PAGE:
Like everyone else, Orenburg residents heard about the Perm tragedy on the morning news. I can just imagine the businessmen (owners of clubs, bars and restaurants) passing out at what they heard.  “The tax people are coming to get us.  No money will save us,” they think. And they’re absolutely right.  It was early on Saturday morning and the governor was on his way to the easternmost region of the Oblast.  He was going to a celebration of a special anniversary, but he immediately forgot all about the festivities and issued an urgent decree to the heads of the internal affairs department and the Emergency Ministry to organize immediate inspections of Orenburg clubs.  The inspections began in earnest. Some clubs were inspected several times. What were they looking for? Did they think that the picture in Orenburg was better than in Perm or other Russian cities? Or did they think they could fix everything in an hour? Were they trying to come up with startling new discoveries? Or was this the first time they had made inspections free of charge, honest ones with no payoff? They looked as carefully as if it concerned their own families. The results were incredible! Out of 100 establishments, serious fire safety flaws were found in 88.  The supervisory bodies decided to shut down 8 establishments with court orders. There are no “horses” among them, just words like “Orange”, “Night”, “Chicago” and “Cart”.

The problem they all have in common is a lack of evacuation routes. If there is an emergency exit, it is usually either locked or blocked up. The second problem is that there is no fire alarm, or it doesn’t work. There are also other minor shortcomings, which can be rectified literally in two to three hours, but the more serious problems require additional expenditure. 

Another problem is that employees are given no instruction as to how they should behave in an emergency.  They already know one thing, though, which is that if they run in the opposite direction from the crowd, they will certainly find an exit. Fines for not observing fire safety are low, as it happens. 10,000 rubles means nothing to a businessman: a restaurant can make this money back in an hour. But you can sympathise with them. During the crisis, fewer and fewer people eat out, so the owners have to try all kinds of tricks, think up fire displays and set off fireworks inside. “No one comes anyway. We’ve already lowered the prices, set up special offers and developed the best entertainment in town. But the people of Orenburg are in no hurry to spend money. I hope I can get through the New Year without going bust,” one Orenburg businessman complained to me.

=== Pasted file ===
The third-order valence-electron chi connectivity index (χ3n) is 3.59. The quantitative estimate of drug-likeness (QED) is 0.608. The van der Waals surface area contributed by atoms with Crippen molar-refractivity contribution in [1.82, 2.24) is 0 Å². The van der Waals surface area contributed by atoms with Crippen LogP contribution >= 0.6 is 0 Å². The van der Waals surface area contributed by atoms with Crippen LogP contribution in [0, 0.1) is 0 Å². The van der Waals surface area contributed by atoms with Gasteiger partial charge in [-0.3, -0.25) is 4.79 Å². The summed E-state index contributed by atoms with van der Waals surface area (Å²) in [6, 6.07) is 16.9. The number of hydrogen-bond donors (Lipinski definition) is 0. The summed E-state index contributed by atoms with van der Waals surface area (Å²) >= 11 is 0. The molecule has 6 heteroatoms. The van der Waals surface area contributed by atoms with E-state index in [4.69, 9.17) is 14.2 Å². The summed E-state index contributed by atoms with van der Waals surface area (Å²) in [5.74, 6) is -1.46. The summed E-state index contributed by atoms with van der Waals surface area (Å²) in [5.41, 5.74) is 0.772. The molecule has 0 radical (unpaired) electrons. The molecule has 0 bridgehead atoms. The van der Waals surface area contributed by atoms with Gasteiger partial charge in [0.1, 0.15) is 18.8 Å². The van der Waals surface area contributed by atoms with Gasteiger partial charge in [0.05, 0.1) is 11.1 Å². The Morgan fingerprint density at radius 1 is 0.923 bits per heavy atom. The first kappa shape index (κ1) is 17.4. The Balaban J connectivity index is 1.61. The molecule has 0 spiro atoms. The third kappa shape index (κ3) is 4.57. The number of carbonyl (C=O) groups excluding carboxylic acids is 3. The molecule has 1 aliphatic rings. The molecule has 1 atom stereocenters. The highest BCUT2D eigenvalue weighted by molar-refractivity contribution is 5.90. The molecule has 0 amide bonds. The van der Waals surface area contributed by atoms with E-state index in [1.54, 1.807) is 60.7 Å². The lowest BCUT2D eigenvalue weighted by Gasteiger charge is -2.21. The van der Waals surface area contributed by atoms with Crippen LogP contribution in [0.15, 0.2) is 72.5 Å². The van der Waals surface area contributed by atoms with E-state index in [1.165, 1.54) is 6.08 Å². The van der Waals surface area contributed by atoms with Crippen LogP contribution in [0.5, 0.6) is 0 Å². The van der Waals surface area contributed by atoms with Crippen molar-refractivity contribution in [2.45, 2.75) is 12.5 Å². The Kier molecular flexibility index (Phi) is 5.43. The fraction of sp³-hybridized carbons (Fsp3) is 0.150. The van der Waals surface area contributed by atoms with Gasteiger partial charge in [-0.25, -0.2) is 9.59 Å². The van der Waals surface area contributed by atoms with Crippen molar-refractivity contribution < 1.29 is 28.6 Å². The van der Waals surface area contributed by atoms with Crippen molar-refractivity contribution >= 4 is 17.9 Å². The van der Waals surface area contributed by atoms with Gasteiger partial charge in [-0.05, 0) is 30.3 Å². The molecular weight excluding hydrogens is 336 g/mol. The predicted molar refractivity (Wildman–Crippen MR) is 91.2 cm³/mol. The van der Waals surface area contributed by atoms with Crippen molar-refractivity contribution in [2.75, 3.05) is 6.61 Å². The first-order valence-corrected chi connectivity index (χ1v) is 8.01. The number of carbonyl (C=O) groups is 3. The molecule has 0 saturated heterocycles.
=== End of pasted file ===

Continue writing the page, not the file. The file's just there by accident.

Incidentally, local entertainment establishments have burned down in the Orenburg region twice in the last few years. Arson both times.  The first time was a drunken quarrel (10 people died, the emergency exit was blocked), and the second time was a case of professional rivalry (without any casualties, as there was an exit). But after the Perm tragedy our governor decided that it was time to “put the frighteners on local business”, or it would start slipping. A scapegoat was found. Quite right! Small businesses in Orenburg are already barely getting by, and if there are any more frights, they’ll collapse completely. But then, if there’s no business – there’s no problem. And we’ll ban all firecrackers, sparklers etc too.

In Karelia, the authorities were quicker off the mark:  they have already banned candles on tables, which are so popular in bars and restaurants. Incidentally, this ban applies not only to owners and employees of entertainment establishments, but also to private individuals. In other words, lighting sparklers and other such things is not even allowed in your own home. Of course, fire inspection service officers are hardly going to come round checking that people are observing these rules. But if there’s a fire, and it’s established that it was caused by fireworks, then the residents will have to pay a fine of 2,000 rubles.

But I really like a romantic candlelit dinner… There’s a good reason for it, so I’ll probably risk going to some Orenburg restaurant.  I won’t forget to make sure that I know where the emergency exit is beforehand, though.

Editor’s note:  The city of Orenburg lies on the River Ural, 1500 kilometres southeast of Moscow, close to the Russia’s border with Kazakhstan.  Capital of the Orenburg Oblast, one of Russia’s largest regions, it has population of around 600 000. Historically, Orenburg was an important military outpost on the frontier with the nomadic Kazakhs. It became the centre for the Orenburg Cossacks. Today, Orenburg is an important industrial centre. Natural gas and energy generation are among the most important local industries. Orenburg is famous for its gossamer-thin woollen scarves. 

Elena Strelnikova is Orenburg based radio and television journalist